What’s going on with the Peloton share price?

Stack of British pound coins falling on list of share prices

The pandemic undoubtedly lit a fire under the Peloton (NASDAQ:PTON) share price in 2020. After a brief wobble in March last year, Peloton stock shot up by 750%. That ride took the share price from $20 to an all-time high of $170 in January 2021.

Investors seemed happy bidding the Peloton share price higher and higher. They must have believed Peloton bikes would fly off the shelves as gyms closed. There was also a belief that people would stick to working out at home even as gyms reopened.

The Peloton bike is a premium piece of kit. Once bought for nearly $2,000 with a few extras and put in a prominent place like the marketing encourages, a user might feel committed to getting the most out of it. For a rolling subscription, users get a dense schedule of workout sessions to join whenever they want. Workouts and progression are also ‘gamified’ with leaderboards, medals, and achievements, and the chance to compete against other subscribers. Instructors will also call out riders’ names to encourage them after hitting significant milestones, which is motivational and might prompt a user to fight to hit the next one. This all sounds good in principle for Peloton, but did it deliver?

Are the wheels coming off?

For the 2021 financial year, which ended 30 June, Peloton took $4.02bn in revenue, soundly beating the prior year’s $1.83bn. Peloton bikes did fly off the shelves during the pandemic. But the Peloton share price has collapsed since that all-time high in January 2021.

The last quarter of the fiscal year 2021 showed a drop in revenue. Peloton reported operating and net losses in the last two quarters of 2021. Previously Peloton had been profitable. Investors might have taken this as a sign that Peloton was not entirely convincing people that paying over $1,000 for a home exercise bike and an ongoing subscription was worth it as gyms reopened.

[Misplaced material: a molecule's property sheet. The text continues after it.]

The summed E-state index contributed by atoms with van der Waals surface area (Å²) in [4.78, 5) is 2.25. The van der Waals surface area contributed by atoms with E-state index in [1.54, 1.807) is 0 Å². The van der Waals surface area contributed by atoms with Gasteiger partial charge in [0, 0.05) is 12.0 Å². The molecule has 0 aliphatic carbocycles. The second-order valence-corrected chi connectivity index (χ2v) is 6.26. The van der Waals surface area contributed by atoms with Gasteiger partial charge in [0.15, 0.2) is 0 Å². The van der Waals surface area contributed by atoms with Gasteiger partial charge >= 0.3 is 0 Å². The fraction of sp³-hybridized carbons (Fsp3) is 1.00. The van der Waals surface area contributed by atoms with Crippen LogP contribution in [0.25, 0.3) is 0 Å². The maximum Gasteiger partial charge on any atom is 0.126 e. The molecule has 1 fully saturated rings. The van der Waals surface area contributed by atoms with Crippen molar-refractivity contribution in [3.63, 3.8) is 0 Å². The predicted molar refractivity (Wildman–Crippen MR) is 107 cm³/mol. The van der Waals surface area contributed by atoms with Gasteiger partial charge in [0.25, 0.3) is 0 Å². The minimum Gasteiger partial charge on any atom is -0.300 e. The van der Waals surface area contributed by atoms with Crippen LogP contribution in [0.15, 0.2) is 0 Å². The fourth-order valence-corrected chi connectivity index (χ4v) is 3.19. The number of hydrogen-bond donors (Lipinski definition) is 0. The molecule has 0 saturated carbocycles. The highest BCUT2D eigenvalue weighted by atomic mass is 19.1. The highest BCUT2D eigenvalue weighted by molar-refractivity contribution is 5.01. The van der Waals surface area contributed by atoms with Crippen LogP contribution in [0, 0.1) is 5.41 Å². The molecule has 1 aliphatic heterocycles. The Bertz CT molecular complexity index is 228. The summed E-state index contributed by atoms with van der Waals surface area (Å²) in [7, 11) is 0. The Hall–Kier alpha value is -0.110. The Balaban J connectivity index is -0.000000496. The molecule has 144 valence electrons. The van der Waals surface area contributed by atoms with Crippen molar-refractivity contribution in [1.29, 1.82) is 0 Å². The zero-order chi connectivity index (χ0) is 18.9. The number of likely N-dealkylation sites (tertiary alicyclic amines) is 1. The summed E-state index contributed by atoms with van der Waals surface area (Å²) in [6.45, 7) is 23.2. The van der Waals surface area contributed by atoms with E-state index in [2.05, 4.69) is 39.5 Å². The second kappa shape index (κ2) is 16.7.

Let’s face it, without the subscription for classes and functionality, the ‘just a bike with an iPad’ moniker does ring true for Peloton. And what was the actual market size for Peloton, given the high price point for entry and the ongoing subscription to unlock its full features? These types of questions likely fed the malaise of investors and helped drag the Peleton share price as low as $81 in October 2021.

There was a further shock for Peloton investors when the first quarter of 2022 results missed analyst targets, and management cut full-year guidance sharply. Since their release on 5 November, the Peloton share price has slumped to around $50, giving up much of last year’s gains.

What next for the Peloton share price?

Investors have underestimated the impact of reopening after the pandemic on Peleton. The size of the core bike market was probably overestimated, and it may, in fact, already be saturated.

Peloton is making moves to address these issues. The cheaper Peloton Guide, which connects to televisions, is being released. The Peloton Tread running machine is starting to sell. People are signing up for the app alone, which gets them a lot of classes for a reasonable price. But analysts are slashing price targets for Peloton and there’s now the lure of getting out of the house to exercise with others in person. I think the Peloton share price will struggle unless it shows that demand can persist in a post-pandemic world. 

The post What’s going on with the Peloton share price? appeared first on The Motley Fool UK.

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James J. McCombie does not own shares in Peloton Interactive. The Motley Fool UK has recommended Peloton Interactive. Views expressed on the companies mentioned in this article are those of the writer and therefore may differ from the official recommendations we make in our subscription services such as Share Advisor, Hidden Winners and Pro. Here at The Motley Fool we believe that considering a diverse range of insights makes us better investors.